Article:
An update posted on the official Call of Duty website has revealed that more than 350,000 players have been banned for racist and toxic behaviour in the past year.
The total came from four of the latest iterations of Activision’s immensely popular first-person shooter series, which includes Warzone, Modern Warfare, Black Ops Cold War and Call of Duty: Mobile.
The bans were a result of player-submitted reports and an “extensive review” of a database of players’ display names.
“There’s no place for toxic behaviour, hate speech or harassment of any kind in our games or our society,” wrote the Call of Duty team in the update.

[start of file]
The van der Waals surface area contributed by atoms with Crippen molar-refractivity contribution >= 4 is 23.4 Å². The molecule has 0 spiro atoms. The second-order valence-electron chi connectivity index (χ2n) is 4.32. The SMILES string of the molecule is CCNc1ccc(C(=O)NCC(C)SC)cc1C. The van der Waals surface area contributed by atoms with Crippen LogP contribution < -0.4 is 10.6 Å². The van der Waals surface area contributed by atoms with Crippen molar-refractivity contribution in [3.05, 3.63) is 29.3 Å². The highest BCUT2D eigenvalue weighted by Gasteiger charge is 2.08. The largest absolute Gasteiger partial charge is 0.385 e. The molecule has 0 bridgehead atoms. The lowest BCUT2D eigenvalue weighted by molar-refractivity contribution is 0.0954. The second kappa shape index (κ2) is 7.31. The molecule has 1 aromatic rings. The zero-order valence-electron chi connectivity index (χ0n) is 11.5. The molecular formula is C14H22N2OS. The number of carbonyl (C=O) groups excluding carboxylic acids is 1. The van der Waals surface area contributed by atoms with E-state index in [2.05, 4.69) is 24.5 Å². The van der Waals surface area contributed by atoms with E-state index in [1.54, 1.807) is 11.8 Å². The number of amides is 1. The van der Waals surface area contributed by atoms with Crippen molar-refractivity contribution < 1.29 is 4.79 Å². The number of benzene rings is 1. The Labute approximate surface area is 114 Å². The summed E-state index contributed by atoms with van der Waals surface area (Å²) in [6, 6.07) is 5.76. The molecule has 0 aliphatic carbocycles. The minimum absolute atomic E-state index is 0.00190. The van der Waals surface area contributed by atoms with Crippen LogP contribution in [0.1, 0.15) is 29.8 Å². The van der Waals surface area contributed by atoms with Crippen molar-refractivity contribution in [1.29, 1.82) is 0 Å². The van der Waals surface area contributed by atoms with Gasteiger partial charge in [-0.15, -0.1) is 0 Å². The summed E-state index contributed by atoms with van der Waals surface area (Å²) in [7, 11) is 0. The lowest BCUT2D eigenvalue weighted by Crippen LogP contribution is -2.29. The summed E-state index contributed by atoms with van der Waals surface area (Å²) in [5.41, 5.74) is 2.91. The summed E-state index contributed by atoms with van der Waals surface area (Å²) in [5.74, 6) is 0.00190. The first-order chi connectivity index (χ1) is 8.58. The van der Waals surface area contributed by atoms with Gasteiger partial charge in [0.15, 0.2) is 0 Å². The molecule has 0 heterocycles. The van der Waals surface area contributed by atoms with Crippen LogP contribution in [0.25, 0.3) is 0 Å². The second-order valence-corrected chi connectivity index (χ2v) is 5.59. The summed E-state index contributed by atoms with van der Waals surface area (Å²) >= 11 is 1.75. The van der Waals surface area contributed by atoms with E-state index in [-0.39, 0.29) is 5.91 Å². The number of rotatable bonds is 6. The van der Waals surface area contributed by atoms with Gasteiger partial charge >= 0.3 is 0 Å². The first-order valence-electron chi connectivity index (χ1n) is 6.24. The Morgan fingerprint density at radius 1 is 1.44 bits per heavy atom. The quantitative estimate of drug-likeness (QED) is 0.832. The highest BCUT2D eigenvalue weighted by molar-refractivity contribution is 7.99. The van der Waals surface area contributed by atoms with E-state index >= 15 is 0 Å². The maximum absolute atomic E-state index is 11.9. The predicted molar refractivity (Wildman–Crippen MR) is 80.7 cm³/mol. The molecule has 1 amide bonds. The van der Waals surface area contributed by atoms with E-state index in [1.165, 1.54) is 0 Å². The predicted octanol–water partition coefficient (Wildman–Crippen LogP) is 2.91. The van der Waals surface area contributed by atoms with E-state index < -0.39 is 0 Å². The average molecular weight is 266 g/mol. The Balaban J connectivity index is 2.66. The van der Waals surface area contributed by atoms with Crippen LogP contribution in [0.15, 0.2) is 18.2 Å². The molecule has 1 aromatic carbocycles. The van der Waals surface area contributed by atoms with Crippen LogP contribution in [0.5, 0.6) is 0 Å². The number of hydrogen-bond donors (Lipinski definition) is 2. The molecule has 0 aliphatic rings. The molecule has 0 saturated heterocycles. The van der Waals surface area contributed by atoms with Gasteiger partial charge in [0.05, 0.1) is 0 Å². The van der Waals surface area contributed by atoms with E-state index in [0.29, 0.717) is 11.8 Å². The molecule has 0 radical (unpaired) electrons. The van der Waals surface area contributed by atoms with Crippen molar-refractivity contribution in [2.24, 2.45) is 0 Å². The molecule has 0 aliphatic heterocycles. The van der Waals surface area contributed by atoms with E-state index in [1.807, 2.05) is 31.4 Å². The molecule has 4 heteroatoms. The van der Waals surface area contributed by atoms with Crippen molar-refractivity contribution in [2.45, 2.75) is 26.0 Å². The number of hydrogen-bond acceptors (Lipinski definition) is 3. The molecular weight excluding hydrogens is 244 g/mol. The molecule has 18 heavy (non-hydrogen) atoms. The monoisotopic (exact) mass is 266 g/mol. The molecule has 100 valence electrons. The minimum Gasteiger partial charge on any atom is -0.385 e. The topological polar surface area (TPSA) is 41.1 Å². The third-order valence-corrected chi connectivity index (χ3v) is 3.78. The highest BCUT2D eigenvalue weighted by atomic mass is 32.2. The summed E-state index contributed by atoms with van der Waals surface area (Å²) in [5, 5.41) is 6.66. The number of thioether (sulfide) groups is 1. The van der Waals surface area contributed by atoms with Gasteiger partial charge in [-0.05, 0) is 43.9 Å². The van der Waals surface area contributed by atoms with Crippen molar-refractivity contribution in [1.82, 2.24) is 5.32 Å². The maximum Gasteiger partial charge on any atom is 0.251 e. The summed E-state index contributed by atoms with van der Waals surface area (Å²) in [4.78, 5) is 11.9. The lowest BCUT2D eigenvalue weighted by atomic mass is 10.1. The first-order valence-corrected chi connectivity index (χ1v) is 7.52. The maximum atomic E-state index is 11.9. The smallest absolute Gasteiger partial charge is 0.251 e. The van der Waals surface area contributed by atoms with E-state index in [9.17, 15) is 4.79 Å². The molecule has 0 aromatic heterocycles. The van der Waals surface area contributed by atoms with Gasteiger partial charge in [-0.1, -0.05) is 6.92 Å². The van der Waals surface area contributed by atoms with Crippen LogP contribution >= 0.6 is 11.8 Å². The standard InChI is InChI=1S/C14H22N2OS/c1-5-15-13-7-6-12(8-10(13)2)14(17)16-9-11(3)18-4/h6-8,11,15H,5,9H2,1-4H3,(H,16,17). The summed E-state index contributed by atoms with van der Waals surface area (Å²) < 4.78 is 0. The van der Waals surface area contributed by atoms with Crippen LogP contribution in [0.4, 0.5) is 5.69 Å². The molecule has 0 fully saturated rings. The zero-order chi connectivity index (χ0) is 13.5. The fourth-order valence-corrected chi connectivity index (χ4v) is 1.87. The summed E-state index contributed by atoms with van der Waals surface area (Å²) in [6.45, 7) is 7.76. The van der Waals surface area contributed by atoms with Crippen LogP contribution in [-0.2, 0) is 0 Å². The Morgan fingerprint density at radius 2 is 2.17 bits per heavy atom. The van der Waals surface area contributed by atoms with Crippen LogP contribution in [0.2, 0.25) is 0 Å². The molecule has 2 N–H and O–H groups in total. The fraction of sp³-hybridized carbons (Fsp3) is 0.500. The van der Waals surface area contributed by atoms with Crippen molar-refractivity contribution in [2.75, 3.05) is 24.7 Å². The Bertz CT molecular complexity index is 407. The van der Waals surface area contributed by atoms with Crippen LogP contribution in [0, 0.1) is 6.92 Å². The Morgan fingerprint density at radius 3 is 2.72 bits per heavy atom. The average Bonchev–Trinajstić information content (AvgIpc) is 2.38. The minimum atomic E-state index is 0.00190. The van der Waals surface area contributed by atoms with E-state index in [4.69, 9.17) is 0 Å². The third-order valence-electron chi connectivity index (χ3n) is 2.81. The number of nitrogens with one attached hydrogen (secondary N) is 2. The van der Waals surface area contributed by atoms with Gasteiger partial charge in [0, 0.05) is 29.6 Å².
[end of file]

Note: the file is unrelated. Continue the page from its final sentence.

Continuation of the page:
“Our goal is to give players the tools needed to manage their own gameplay experience, combined with an enforcement approach that addresses hate speech, racism, sexism and harassment.”
In their effort to tackle inappropriate and abusive behaviours, a number of measures designed to combat the problem were also detailed.
These include software to recognise offensive text chats sent in-game, filtering of usernames, tags and profile information as well as a commitment to improving the technologies used to do this.
“We know we have a long way to go to reach our goals. This is just the start. Addressing this is an ongoing commitment that we will not waver from,” the post continued.
This follows an update earlier in the year which confirmed more than 300,000 accounts, with 60,000 in a single day, had been banned for cheating in the popular Warzone battle-royale mode alone.
Featured image credit: Call of Duty / Activision